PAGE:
Tax treatment of OEICs is governed by the Authorised Investment Funds (Tax) regulations 2006 (SI2006/964) which came into effect on April 1st, 2006. OEICs are a class of authorised investment fund (AIF) as defined by the regulations; authorised unit trusts (AUTs) are another.

Generally speaking, gains from OEICs are not subject to corporation tax.However, income gains in the hands of investors are liable to tax. In addition, shares in an OIEC, as with Unit Trusts, are treated in the same manner as other shares. This means that the provisions of the Tax Acts and TGGA 1992, which apply to companies, but not to authorised unit trusts, for instance, rules for group relief, do not apply in the case of OEICs.

Investment Bonds

The main ambition of Investment Bonds is to generate capital growth in the medium to long terms. But equally, they can be used to provide an income. Investors pay a lump sum to an insurance company, which is invested until they cash it in or die. Often, there’s a charge if the bond is cashed in during its early life.

Investment Bonds include an element of life insurance. This means that on death, they pay out a higher figure than the value of the investment.

However, there is the chance that the value of an Investment Bond may go down as well as up. Generally speaking though they perform better than savings accounts. And some bonds offer a guarantee, but in return, charges are higher.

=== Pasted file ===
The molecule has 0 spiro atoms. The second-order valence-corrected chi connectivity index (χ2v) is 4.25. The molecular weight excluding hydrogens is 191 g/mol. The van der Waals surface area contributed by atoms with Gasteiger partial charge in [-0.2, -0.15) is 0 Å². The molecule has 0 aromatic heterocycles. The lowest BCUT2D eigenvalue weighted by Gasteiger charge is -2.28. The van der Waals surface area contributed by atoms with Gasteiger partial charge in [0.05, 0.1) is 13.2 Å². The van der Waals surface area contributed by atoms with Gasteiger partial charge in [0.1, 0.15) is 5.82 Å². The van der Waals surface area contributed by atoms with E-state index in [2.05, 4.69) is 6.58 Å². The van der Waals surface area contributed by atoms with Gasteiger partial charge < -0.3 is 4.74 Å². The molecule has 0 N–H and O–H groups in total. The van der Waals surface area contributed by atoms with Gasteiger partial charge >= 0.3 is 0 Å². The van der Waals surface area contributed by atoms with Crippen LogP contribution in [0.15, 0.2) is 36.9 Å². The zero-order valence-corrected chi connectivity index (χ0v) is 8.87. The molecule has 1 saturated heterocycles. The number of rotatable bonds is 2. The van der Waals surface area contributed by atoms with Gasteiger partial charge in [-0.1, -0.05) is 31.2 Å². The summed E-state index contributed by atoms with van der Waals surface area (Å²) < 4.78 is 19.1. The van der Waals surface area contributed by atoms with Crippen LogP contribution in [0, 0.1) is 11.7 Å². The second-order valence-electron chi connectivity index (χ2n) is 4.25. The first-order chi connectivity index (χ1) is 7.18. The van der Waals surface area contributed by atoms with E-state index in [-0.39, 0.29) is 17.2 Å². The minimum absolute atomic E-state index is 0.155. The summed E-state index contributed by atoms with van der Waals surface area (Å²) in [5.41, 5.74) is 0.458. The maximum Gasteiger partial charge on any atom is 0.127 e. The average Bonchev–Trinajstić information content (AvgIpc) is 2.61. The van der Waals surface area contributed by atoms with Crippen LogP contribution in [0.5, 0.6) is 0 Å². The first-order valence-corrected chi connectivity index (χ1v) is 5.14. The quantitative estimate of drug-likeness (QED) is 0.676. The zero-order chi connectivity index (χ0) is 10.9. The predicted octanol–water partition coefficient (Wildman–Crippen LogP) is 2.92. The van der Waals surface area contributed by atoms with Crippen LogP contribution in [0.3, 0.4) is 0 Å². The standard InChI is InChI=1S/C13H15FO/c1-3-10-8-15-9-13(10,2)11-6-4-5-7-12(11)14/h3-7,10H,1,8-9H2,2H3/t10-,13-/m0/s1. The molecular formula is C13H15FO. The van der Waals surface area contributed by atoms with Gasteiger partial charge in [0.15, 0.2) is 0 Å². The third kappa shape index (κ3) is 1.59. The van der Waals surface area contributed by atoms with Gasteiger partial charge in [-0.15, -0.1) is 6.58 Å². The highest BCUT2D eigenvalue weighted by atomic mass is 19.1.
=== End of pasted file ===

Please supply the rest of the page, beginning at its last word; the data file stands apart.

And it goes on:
What about tax?

Growth from Investment Bonds is subject to income tax. This is collected automatically throughout the life of the bond. Depending on your circumstances, the following will happen.

If you are a non-taxpayer, you will not pay income tax, but neither can you reclaim it.

If you pay tax at the basic rate, you shouldn’t have to pay any further tax.

If you are a higher rate taxpayer (or approaching the threshold to become one) and you withdraw more than five per cent of your original investment in a tax year, or you are in profit when you cash in the bond, you may be asked to pay more tax.

Based on your circumstances the tax payable on Investment Bonds may be higher than other investments such as Unit Trusts. However, there are other advantages to Investment Bonds that may appeal to you.

It’s possible that the policy may provide income that is tax-deferred; or you may wish to set up the investment within a trust as an integral part of inheritance tax planning. If neither of these possibilities is of interest to you, you may be better off investing elsewhere, in a product with less liability to tax.

Offshore Investment Funds

As these bonds are held offshore, investments within the bond grow free of both capital gains and income tax. However, you may be liable to tax when you cash in benefits from the bond.